Blue and Gold Illustrated

December 2018

Blue & Gold Illustrated: America's Foremost Authority on Notre Dame Football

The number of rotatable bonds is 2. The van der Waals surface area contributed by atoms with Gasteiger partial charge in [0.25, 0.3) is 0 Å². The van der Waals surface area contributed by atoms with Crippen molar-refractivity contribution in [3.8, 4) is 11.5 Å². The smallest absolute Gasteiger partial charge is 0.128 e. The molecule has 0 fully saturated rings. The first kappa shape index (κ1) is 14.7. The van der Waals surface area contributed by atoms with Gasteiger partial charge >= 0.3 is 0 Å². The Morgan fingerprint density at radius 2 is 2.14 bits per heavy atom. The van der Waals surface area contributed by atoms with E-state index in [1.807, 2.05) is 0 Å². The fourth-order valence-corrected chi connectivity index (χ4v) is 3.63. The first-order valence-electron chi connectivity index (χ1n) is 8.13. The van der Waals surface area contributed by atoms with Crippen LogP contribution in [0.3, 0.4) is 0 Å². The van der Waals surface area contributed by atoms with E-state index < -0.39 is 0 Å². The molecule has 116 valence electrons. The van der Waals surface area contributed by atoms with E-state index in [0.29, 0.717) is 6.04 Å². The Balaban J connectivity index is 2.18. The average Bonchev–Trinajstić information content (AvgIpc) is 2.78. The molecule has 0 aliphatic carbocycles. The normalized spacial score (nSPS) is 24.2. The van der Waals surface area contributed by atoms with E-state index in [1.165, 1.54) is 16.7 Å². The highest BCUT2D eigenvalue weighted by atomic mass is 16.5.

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Page 40 of 47 DECEMBER 2018 41 ND SPORTS BY TODD D. BURLAGE N otre Dame sophomore Nick Itkin is only one full season into his college fencing career, but he already has learned what it means to be part of the best college program in the country. Back-to-back national champion- ships provide plenty of fame and welcome attention. It also brings the added pressure of trying to win a third straight title when every oppo- nent is ready to take his best shot at the best team. "It's difficult because everyone has our name in their head," said Itkin, a California native who started fenc- ing at about the age of 7. "Everybody wants to go out and beat us. That's their main focus. We treat each tour- nament individually and don't get in over our heads. "We know that we are capable of beating anyone, but we have to keep improving." Itkin is part of an Irish youth move- ment that is paying huge dividends for Notre Dame head coach Gia Kvaratskhelia. Itkin rolled through the national championships last year to become the first Irish men's foilist to win an individual NCAA title since Gerek Meinhardt in 2014. Son of a fencing coach, Itkin also became the first U.S. fencer last sea- son to win the individual Junior World championship, Division I (U.S. Fencing) title and the NCAA championship in the same season. Itkin's dream is to keep improving and earn a medal at the 2020 Olym- pics in Tokyo. "This is a goal of mine since I started fencing," he said, "and has been in my head for years." And in some dire news for the competition, Itkin believes his train- ing will be stronger than ever this season because this Irish team should be better than each of the previous two. "Now that we have back-to-back strong teams," Itkin said, "I think the younger kids see that, and they are more interested in coming to Notre Dame because we have such a suc- cessful program. "That just improves our training. We have better fencers to work with, and overall it just strengthens our program." Kvaratskhelia considers the two consecutive titles a statement. "It just shows the health of the program," he said. "We can say that Notre Dame is back." However, he constantly reminds his athletes to the dangers of looking too far forward or too far back. "We never talk about tomorrow, and that's a rule here," he said. "Tar- get or no target, we know it's out there. It's up to us to go out there ev- ery single day and prove to ourselves who we are. "Everything else is just back- ground noise, and no one really cares about it." And as far as this season, the ap- proach remains the same. "Every year brings a new begin- ning," Kvaratskhelia said. "The only expectation is to come here and work hard every single day and let the re- sults take care of themselves." Taking no time to rest on any lau- rels, Kvaratskhelia raved about the offseason work his team put in with its Navy SEALS training program that was implemented before the 2017-18 season. The mission is to keep the group "humble and hungry." "We completely changed our ap- proach," Kvaratskhelia said. "We never pay attention to any rankings. We never pay attention to who we are competing against. Our only competition is ourselves. "We know that we have enough talent to be on par with everyone else. Everything else is psychological, and we earn everything else through preparation." ✦ Nick Itkin And The Irish Fencers Take Aim At A Third Straight National Title Last year, Itkin became the first Irish men's foilist to win an individual NCAA title since Gerek Meinhardt in 2014. PHOTO COURTESY FIGHTING IRISH DIGITAL MEDIA

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